As with the recent change to parse_config_key(), the best type to return a string length is a size_t, as it won't cause integer truncation for a gigantic key. And as with that change, this is mostly a clarity / hygiene issue for now, as our config parser would choke on such a large key anyway. There are a few ripple effects within the config code, as callers switch to using size_t. I also adjusted a few related variables that iterate over strings. The most unexpected change is that a call to strbuf_addf() had to switch to strbuf_add(). We can't use a size_t with "%.*s", because printf precisions must have type "int" (we could cast, of course, but that would miss the point of using size_t in the first place). Signed-off-by: Jeff King <peff@peff.net> Signed-off-by: Junio C Hamano <gitster@pobox.com>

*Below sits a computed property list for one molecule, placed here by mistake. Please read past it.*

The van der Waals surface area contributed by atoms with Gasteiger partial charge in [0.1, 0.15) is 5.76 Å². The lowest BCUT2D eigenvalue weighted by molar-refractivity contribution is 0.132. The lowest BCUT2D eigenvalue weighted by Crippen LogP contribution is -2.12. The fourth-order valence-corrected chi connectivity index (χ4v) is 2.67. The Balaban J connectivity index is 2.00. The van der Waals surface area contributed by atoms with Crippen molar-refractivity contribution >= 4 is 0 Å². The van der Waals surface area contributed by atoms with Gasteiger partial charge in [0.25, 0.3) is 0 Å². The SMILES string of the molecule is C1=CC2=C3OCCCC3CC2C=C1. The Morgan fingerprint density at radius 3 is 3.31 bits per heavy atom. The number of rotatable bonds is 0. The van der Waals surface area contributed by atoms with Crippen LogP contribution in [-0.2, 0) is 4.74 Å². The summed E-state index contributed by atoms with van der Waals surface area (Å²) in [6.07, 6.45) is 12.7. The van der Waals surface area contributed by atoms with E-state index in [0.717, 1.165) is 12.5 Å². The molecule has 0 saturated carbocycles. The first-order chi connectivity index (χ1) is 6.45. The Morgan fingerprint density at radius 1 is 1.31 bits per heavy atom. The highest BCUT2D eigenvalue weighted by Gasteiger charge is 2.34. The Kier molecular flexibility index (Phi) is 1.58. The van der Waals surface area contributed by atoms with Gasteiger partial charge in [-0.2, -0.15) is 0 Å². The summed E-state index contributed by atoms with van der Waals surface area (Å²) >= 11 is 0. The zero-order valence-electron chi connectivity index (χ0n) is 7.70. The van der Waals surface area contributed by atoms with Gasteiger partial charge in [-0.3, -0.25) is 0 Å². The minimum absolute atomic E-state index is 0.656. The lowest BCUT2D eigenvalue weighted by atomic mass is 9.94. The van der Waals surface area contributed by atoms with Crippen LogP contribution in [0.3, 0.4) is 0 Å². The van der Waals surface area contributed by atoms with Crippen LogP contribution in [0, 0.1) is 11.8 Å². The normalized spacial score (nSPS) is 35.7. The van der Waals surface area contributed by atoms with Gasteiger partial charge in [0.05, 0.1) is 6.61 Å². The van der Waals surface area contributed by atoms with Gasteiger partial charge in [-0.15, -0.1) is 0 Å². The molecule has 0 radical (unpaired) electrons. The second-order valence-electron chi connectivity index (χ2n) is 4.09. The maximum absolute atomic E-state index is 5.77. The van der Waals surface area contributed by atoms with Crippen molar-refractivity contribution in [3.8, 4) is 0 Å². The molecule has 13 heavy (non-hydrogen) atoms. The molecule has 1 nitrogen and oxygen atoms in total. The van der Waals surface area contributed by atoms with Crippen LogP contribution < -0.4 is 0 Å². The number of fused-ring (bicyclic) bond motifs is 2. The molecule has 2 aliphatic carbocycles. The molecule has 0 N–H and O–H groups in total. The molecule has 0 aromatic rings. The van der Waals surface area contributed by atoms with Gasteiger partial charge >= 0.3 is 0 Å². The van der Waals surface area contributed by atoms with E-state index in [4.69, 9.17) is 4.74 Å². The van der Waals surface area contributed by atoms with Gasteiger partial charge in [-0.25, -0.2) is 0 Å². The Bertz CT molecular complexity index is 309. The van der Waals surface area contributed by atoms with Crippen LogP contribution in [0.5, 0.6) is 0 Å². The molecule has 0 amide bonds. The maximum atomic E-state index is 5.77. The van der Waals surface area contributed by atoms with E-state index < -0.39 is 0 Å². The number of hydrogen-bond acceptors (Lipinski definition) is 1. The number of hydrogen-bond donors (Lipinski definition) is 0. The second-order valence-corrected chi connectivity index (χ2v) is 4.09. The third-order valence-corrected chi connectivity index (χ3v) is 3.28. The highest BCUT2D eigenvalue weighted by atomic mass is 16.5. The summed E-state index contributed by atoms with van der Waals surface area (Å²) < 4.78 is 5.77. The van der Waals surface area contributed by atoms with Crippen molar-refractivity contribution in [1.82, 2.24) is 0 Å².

2020-04-10config: drop useless length variable in write_pair()Jeff King
We compute the length of a subset of a string, but then use that length only to feed a "%.*s" printf placeholder for the same string. We can just use "%s" to achieve the same thing. The variable became useless in cb891a5989 (Use a strbuf for building up section header and key/value pair strings., 2007-12-14), which swapped out a write() which _did_ use the length for a strbuf_addf() call. Signed-off-by: Jeff King <peff@peff.net> Signed-off-by: Junio C Hamano <gitster@pobox.com>
2020-04-10parse_config_key(): return subsection len as size_tJeff King